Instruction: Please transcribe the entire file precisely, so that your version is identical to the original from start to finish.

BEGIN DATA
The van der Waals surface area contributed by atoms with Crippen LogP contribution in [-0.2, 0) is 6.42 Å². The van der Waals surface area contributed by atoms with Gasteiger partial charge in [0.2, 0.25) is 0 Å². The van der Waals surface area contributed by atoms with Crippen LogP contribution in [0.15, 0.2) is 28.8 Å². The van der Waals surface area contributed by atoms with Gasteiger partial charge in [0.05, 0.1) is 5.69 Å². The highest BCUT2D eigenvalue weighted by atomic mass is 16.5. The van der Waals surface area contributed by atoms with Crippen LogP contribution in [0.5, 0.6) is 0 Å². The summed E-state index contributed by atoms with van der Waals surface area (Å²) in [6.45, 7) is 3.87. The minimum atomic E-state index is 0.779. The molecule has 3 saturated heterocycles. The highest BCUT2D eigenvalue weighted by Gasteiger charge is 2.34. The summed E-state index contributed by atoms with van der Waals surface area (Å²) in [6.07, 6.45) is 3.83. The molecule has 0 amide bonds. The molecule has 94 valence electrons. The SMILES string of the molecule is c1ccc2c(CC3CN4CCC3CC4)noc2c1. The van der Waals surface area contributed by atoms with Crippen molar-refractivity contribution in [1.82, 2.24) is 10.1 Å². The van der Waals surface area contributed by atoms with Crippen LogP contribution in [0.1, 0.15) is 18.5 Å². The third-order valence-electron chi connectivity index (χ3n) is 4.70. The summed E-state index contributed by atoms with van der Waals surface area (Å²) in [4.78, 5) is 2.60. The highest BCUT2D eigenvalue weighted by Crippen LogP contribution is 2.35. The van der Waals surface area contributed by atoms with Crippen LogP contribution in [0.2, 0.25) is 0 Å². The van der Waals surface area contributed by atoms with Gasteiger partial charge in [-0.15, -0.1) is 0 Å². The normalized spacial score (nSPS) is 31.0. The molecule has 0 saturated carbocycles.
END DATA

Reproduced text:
The van der Waals surface area contributed by atoms with Crippen LogP contribution in [-0.2, 0) is 6.42 Å². The van der Waals surface area contributed by atoms with Gasteiger partial charge in [0.2, 0.25) is 0 Å². The van der Waals surface area contributed by atoms with Crippen LogP contribution in [0.15, 0.2) is 28.8 Å². The van der Waals surface area contributed by atoms with Gasteiger partial charge in [0.05, 0.1) is 5.69 Å². The highest BCUT2D eigenvalue weighted by atomic mass is 16.5. The van der Waals surface area contributed by atoms with Crippen LogP contribution in [0.5, 0.6) is 0 Å². The summed E-state index contributed by atoms with van der Waals surface area (Å²) in [6.45, 7) is 3.87. The minimum atomic E-state index is 0.779. The molecule has 3 saturated heterocycles. The highest BCUT2D eigenvalue weighted by Gasteiger charge is 2.34. The summed E-state index contributed by atoms with van der Waals surface area (Å²) in [6.07, 6.45) is 3.83. The molecule has 0 amide bonds. The molecule has 94 valence electrons. The SMILES string of the molecule is c1ccc2c(CC3CN4CCC3CC4)noc2c1. The van der Waals surface area contributed by atoms with Crippen molar-refractivity contribution in [1.82, 2.24) is 10.1 Å². The van der Waals surface area contributed by atoms with Crippen LogP contribution in [0.1, 0.15) is 18.5 Å². The third-order valence-electron chi connectivity index (χ3n) is 4.70. The summed E-state index contributed by atoms with van der Waals surface area (Å²) in [4.78, 5) is 2.60. The highest BCUT2D eigenvalue weighted by Crippen LogP contribution is 2.35. The van der Waals surface area contributed by atoms with Crippen LogP contribution in [0.2, 0.25) is 0 Å². The van der Waals surface area contributed by atoms with Gasteiger partial charge in [-0.15, -0.1) is 0 Å². The normalized spacial score (nSPS) is 31.0. The molecule has 0 saturated carbocycles.